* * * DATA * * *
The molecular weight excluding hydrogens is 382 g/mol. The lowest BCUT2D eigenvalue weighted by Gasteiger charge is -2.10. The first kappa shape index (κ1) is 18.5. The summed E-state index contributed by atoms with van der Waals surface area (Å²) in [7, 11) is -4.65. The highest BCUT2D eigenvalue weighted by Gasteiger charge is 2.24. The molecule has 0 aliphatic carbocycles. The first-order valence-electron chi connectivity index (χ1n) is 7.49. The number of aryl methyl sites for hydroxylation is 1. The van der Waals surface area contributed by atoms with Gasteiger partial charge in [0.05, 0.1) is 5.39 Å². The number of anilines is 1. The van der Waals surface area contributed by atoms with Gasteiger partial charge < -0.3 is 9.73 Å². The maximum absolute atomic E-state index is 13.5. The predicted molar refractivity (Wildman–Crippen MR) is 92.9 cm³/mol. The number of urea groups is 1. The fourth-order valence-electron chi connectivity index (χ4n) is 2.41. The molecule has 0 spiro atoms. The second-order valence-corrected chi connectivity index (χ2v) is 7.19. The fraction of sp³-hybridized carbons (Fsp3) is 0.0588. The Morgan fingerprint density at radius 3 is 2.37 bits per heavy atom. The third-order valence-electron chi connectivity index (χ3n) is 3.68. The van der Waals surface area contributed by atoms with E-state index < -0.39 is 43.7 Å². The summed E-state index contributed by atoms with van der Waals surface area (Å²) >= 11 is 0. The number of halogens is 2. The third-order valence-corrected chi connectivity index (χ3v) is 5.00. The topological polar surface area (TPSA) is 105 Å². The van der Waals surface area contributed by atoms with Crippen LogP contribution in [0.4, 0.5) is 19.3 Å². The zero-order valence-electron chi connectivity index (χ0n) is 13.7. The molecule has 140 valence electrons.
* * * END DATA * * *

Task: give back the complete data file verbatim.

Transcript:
The molecular weight excluding hydrogens is 382 g/mol. The lowest BCUT2D eigenvalue weighted by Gasteiger charge is -2.10. The first kappa shape index (κ1) is 18.5. The summed E-state index contributed by atoms with van der Waals surface area (Å²) in [7, 11) is -4.65. The highest BCUT2D eigenvalue weighted by Gasteiger charge is 2.24. The molecule has 0 aliphatic carbocycles. The first-order valence-electron chi connectivity index (χ1n) is 7.49. The number of aryl methyl sites for hydroxylation is 1. The van der Waals surface area contributed by atoms with Gasteiger partial charge in [0.05, 0.1) is 5.39 Å². The number of anilines is 1. The van der Waals surface area contributed by atoms with Gasteiger partial charge < -0.3 is 9.73 Å². The maximum absolute atomic E-state index is 13.5. The predicted molar refractivity (Wildman–Crippen MR) is 92.9 cm³/mol. The number of urea groups is 1. The fourth-order valence-electron chi connectivity index (χ4n) is 2.41. The molecule has 0 spiro atoms. The second-order valence-corrected chi connectivity index (χ2v) is 7.19. The fraction of sp³-hybridized carbons (Fsp3) is 0.0588. The Morgan fingerprint density at radius 3 is 2.37 bits per heavy atom. The third-order valence-electron chi connectivity index (χ3n) is 3.68. The van der Waals surface area contributed by atoms with E-state index < -0.39 is 43.7 Å². The summed E-state index contributed by atoms with van der Waals surface area (Å²) >= 11 is 0. The number of halogens is 2. The third-order valence-corrected chi connectivity index (χ3v) is 5.00. The topological polar surface area (TPSA) is 105 Å². The van der Waals surface area contributed by atoms with Crippen LogP contribution in [0.4, 0.5) is 19.3 Å². The zero-order valence-electron chi connectivity index (χ0n) is 13.7. The molecule has 140 valence electrons.